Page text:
"Further, I will argue that the present tense main verb in such sentences often fits one of the categories of broad-band presents, especially the gnomic, customary, and descriptive presents."

You don't need to argue it, because we have already agreed that many of the examples of this construct, that you supplied in your post 7, are gnomic, customary, descriptive, etc. So how does this advance your argument regarding John 8:58? If you mean this as an argument for identifying EIMI in John 8:58 as "gnomic" rather than a PPA, it is a fallacious one, as can be seen by making it explicit:

1. John 8:58 involves an infinitive of antecedent time.
2. Some sentences involving an infinitive of antecedent time contain gnomic, customary, or descriptive presents.
3. Ergo John 8:58 contains a gnomic, customary, or descriptive present. !!!!

And that's without even taking note of the fact that these various kinds of present usage are themselves distinct from one another in their meaning. Anyway, you quote Young's definition of the "infinitive of antecedent time," the key part of which is: "Antecedent time means that the action of the main verb takes place before the action expressed by the infinitive. To convey this idea, 'before' is used at the beginning of the adverbial clause." You point out that Young mentions John 8:58 specifically as an example. You go on to provide statistics and a detailed list of occurrences. You then conclude:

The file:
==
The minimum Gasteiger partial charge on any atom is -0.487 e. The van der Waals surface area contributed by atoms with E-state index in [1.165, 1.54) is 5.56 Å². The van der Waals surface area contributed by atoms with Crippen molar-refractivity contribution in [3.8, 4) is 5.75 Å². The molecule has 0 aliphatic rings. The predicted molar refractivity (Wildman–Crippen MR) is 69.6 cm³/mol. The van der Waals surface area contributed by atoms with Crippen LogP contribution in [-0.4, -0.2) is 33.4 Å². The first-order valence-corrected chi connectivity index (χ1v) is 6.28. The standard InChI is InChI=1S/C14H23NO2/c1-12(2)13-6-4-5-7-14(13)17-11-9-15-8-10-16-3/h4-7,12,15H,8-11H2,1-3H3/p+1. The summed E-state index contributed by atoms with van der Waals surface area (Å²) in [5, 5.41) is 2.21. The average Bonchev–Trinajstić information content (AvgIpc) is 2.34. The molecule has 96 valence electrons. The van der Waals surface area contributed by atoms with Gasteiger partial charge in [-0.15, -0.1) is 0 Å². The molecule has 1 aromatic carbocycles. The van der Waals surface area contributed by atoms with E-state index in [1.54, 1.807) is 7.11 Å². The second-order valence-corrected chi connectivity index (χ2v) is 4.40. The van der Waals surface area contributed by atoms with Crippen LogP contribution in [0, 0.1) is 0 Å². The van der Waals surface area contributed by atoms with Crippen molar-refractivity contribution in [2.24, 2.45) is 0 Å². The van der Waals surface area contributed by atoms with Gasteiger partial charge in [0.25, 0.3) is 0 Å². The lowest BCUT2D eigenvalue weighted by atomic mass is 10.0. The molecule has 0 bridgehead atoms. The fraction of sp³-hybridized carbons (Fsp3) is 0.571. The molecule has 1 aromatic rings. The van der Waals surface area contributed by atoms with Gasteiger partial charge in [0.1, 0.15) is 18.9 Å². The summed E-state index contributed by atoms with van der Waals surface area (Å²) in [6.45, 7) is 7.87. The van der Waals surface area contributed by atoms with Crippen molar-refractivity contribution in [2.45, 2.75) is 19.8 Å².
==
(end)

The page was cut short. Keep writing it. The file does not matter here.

"Statistically, we are justified in presuming unless proven otherwise that in any biblical text with a clause of the form PRO TOU or PRIN (H) followed by an aorist infinitive, the main or controlling verb expresses a state or action antecedent to that denoted by the aorist infinitive. (The state or action may continue after the event or action denoted by the aorist infinitive, but the denotative meaning of the main verb pertains to a time prior to that event or action.)"